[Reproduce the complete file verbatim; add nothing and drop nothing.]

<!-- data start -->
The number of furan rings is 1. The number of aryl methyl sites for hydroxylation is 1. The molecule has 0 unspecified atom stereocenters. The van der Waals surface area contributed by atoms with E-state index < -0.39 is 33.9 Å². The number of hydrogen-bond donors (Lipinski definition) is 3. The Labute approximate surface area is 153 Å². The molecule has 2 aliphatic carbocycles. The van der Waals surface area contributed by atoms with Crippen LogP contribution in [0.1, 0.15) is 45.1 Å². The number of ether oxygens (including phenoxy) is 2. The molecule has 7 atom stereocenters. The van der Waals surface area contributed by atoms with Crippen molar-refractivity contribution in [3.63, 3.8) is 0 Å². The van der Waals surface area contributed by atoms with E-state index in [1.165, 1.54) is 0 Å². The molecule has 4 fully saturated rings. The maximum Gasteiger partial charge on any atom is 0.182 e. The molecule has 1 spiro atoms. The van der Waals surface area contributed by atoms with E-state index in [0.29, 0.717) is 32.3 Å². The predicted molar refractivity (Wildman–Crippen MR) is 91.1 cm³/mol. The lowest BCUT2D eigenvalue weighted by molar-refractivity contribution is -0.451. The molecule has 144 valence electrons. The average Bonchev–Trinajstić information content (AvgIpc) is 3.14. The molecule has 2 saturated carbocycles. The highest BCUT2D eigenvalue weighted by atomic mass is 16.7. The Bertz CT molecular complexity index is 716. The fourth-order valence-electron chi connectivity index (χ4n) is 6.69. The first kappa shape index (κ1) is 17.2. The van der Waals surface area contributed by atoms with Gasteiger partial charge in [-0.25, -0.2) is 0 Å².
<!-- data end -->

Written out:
The number of furan rings is 1. The number of aryl methyl sites for hydroxylation is 1. The molecule has 0 unspecified atom stereocenters. The van der Waals surface area contributed by atoms with E-state index < -0.39 is 33.9 Å². The number of hydrogen-bond donors (Lipinski definition) is 3. The Labute approximate surface area is 153 Å². The molecule has 2 aliphatic carbocycles. The van der Waals surface area contributed by atoms with Crippen LogP contribution in [0.1, 0.15) is 45.1 Å². The number of ether oxygens (including phenoxy) is 2. The molecule has 7 atom stereocenters. The van der Waals surface area contributed by atoms with Crippen molar-refractivity contribution in [3.63, 3.8) is 0 Å². The van der Waals surface area contributed by atoms with E-state index in [1.165, 1.54) is 0 Å². The molecule has 4 fully saturated rings. The maximum Gasteiger partial charge on any atom is 0.182 e. The molecule has 1 spiro atoms. The van der Waals surface area contributed by atoms with E-state index in [0.29, 0.717) is 32.3 Å². The predicted molar refractivity (Wildman–Crippen MR) is 91.1 cm³/mol. The lowest BCUT2D eigenvalue weighted by molar-refractivity contribution is -0.451. The molecule has 144 valence electrons. The average Bonchev–Trinajstić information content (AvgIpc) is 3.14. The molecule has 2 saturated carbocycles. The highest BCUT2D eigenvalue weighted by atomic mass is 16.7. The Bertz CT molecular complexity index is 716. The fourth-order valence-electron chi connectivity index (χ4n) is 6.69. The first kappa shape index (κ1) is 17.2. The van der Waals surface area contributed by atoms with Gasteiger partial charge in [-0.25, -0.2) is 0 Å².